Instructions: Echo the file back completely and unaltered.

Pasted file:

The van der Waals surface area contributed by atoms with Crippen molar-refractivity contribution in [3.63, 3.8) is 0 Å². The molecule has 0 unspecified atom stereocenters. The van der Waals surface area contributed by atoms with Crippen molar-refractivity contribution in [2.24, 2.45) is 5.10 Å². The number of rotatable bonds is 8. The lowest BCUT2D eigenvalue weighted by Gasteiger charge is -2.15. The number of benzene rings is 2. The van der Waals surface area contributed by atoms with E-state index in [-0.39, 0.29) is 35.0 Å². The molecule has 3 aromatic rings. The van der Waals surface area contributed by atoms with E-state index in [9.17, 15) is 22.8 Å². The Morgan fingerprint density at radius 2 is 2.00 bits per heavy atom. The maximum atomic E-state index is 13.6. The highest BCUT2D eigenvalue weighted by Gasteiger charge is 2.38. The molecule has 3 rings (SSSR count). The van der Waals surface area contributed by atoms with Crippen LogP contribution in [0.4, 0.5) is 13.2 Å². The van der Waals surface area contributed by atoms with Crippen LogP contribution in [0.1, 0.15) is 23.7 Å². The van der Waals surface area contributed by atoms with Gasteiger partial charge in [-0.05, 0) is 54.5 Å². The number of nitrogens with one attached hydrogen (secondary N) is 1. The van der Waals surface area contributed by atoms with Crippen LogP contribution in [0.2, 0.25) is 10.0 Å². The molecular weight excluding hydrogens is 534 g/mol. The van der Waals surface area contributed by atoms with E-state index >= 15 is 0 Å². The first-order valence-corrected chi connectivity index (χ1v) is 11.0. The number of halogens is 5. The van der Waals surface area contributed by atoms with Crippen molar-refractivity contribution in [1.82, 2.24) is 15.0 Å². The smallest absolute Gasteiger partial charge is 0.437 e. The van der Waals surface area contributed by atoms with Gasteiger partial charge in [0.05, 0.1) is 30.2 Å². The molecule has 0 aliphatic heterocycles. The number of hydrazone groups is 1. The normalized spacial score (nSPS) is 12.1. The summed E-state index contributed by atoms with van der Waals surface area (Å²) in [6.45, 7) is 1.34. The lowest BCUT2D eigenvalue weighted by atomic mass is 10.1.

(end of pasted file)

The van der Waals surface area contributed by atoms with Crippen molar-refractivity contribution in [3.63, 3.8) is 0 Å². The molecule has 0 unspecified atom stereocenters. The van der Waals surface area contributed by atoms with Crippen molar-refractivity contribution in [2.24, 2.45) is 5.10 Å². The number of rotatable bonds is 8. The lowest BCUT2D eigenvalue weighted by Gasteiger charge is -2.15. The number of benzene rings is 2. The van der Waals surface area contributed by atoms with E-state index in [-0.39, 0.29) is 35.0 Å². The molecule has 3 aromatic rings. The van der Waals surface area contributed by atoms with E-state index in [9.17, 15) is 22.8 Å². The Morgan fingerprint density at radius 2 is 2.00 bits per heavy atom. The maximum atomic E-state index is 13.6. The highest BCUT2D eigenvalue weighted by Gasteiger charge is 2.38. The molecule has 3 rings (SSSR count). The van der Waals surface area contributed by atoms with Crippen LogP contribution in [0.4, 0.5) is 13.2 Å². The van der Waals surface area contributed by atoms with Crippen LogP contribution in [0.1, 0.15) is 23.7 Å². The van der Waals surface area contributed by atoms with Gasteiger partial charge in [-0.05, 0) is 54.5 Å². The number of nitrogens with one attached hydrogen (secondary N) is 1. The van der Waals surface area contributed by atoms with Crippen LogP contribution in [0.2, 0.25) is 10.0 Å². The molecular weight excluding hydrogens is 534 g/mol. The van der Waals surface area contributed by atoms with E-state index >= 15 is 0 Å². The first-order valence-corrected chi connectivity index (χ1v) is 11.0. The number of halogens is 5. The van der Waals surface area contributed by atoms with Crippen molar-refractivity contribution in [1.82, 2.24) is 15.0 Å². The smallest absolute Gasteiger partial charge is 0.437 e. The van der Waals surface area contributed by atoms with Gasteiger partial charge in [0.05, 0.1) is 30.2 Å². The molecule has 0 aliphatic heterocycles. The number of hydrazone groups is 1. The normalized spacial score (nSPS) is 12.1. The summed E-state index contributed by atoms with van der Waals surface area (Å²) in [6.45, 7) is 1.34. The lowest BCUT2D eigenvalue weighted by atomic mass is 10.1.